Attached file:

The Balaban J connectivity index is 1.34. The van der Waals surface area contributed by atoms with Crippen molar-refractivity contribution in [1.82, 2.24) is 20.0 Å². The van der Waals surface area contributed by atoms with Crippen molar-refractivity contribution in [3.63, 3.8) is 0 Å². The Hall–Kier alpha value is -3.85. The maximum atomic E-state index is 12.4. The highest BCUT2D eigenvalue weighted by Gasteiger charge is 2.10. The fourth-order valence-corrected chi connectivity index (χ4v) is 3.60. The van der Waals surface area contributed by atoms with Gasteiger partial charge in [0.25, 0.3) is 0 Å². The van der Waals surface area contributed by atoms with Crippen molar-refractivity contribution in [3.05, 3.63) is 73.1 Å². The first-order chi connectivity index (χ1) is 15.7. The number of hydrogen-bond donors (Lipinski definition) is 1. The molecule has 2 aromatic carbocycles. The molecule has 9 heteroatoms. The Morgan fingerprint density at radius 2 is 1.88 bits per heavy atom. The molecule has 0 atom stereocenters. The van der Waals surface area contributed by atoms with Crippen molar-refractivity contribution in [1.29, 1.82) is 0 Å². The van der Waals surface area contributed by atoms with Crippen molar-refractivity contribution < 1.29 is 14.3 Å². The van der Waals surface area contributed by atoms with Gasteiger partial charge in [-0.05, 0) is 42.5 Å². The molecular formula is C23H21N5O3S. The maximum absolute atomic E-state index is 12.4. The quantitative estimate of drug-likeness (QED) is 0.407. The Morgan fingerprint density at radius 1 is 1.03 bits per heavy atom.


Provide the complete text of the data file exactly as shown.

The Balaban J connectivity index is 1.34. The van der Waals surface area contributed by atoms with Crippen molar-refractivity contribution in [1.82, 2.24) is 20.0 Å². The van der Waals surface area contributed by atoms with Crippen molar-refractivity contribution in [3.63, 3.8) is 0 Å². The Hall–Kier alpha value is -3.85. The maximum atomic E-state index is 12.4. The highest BCUT2D eigenvalue weighted by Gasteiger charge is 2.10. The fourth-order valence-corrected chi connectivity index (χ4v) is 3.60. The van der Waals surface area contributed by atoms with Gasteiger partial charge in [0.25, 0.3) is 0 Å². The van der Waals surface area contributed by atoms with Crippen molar-refractivity contribution in [3.05, 3.63) is 73.1 Å². The first-order chi connectivity index (χ1) is 15.7. The number of hydrogen-bond donors (Lipinski definition) is 1. The molecule has 2 aromatic carbocycles. The molecule has 9 heteroatoms. The Morgan fingerprint density at radius 2 is 1.88 bits per heavy atom. The molecule has 0 atom stereocenters. The van der Waals surface area contributed by atoms with Crippen molar-refractivity contribution in [1.29, 1.82) is 0 Å². The van der Waals surface area contributed by atoms with Crippen molar-refractivity contribution < 1.29 is 14.3 Å². The van der Waals surface area contributed by atoms with Gasteiger partial charge in [-0.05, 0) is 42.5 Å². The molecular formula is C23H21N5O3S. The maximum absolute atomic E-state index is 12.4. The quantitative estimate of drug-likeness (QED) is 0.407. The Morgan fingerprint density at radius 1 is 1.03 bits per heavy atom.